Posts Tagged ‘books’

To “e” or not to “e”

December 27, 2011

It’s the day after the day after Christmas, and I’m patiently awaiting the arrival of the girls’ gift to me – a Kindle eReader.  There’s been a slight delay in its delivery, but it will be here any day now. To pass the time since Christmas morning, I’ve haunted Pixel of Ink (a lovely site that rounds up daily free eBook offerings), joined a local book club on Facebook, watched my husband’s childlike joy as he plays with his new tablet, and watched far too many reruns of The Big Bang Theory. Oh, and I’ve also finished one dead-tree book and started another.

eReaders were big this Christmas – and that means the eReader-vs-real books debate is big in the days that are following. I follow the threads of conversation and opinion with a slightly amused but completely interested air; I resolved my own which-is-better internal conflict some time ago.

I’m on record as being a voracious reader and book owner; there’s no debate there.  Books -the reading and owning of – are a part of my very core, one of the things that give my personality some of its definition and depth. In fact, reading is so ingrained in our family’s experience that just this week, during Christmas dinner and conversation, my daughter began to share an anecdote she initially attributed to “someone I know” and then stopped herself. “Never mind,” she said. “I just realized I read it in a novel.”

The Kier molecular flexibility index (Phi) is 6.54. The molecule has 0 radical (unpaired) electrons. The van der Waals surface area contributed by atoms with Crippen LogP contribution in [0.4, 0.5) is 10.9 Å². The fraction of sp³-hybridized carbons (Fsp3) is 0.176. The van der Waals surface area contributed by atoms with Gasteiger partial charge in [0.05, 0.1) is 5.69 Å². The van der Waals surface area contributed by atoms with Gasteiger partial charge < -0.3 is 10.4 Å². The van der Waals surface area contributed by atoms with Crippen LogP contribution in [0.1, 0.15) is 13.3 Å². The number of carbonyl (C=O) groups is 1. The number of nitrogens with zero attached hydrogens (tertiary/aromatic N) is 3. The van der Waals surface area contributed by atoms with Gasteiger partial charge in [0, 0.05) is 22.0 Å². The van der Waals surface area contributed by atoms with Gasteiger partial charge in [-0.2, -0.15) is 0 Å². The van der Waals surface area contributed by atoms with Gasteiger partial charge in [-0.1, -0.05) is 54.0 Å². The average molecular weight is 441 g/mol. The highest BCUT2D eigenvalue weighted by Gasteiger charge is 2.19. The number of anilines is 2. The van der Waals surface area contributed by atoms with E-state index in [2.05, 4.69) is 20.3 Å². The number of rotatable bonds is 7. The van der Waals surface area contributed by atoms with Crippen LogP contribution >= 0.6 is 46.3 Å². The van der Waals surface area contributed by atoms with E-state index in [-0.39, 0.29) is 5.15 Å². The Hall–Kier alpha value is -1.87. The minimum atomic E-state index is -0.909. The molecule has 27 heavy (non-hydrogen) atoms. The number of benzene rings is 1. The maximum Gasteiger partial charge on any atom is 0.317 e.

But I jumped on the Kindle bandwagon a year ago, long before I wanted one for myself.  Oldest Daughter was preparing for a work term on a cruise ship; while friends and family wondered about such things as adequate sunscreen, proper nutrition and serviceable footwear, my concern was somewhat different; how, I wondered, would she get enough to read? There was certainly not going to be any space in her tiny, shared crew cabin for even a week’s worth of books, let alone four months’ worth. And restocking would be limited to whatever was offered in shoreside or airport gift shops. That wouldn’t do at all.

So, a Kindle was under the tree last Christmas. And then, in the spring, when the next daughter’s birthday coincided with her impending trip to explore Europe with nothing more than she could carry on her back, the same concern arose -books may be wonderful, and even vital traveling companions, but they’re heavy.

So – 2011 passed with two Kindles in the family, and sometimes in the household. Online accounts were created, and the joy of “one-click” purchasing discovered. Websites were combed for pointers on acquiring free ebooks. Some university textbooks were even purchased in e-form, making it far more likely that they’d actually be read. (lugging 40 pounds of textbooks every day on the bus can suck the joy out of higher learning in a hurry). And yet, still, books in paper form continued to be purchased, consumed, shelved, re-read and cherished.

And Mama, who felt that her work-at-home-amidst-the-bookshelves lifestyle didn’t justify an eReader purchase of her own, got to borrow the Kindles from time to time. And fell in love with the medium herself.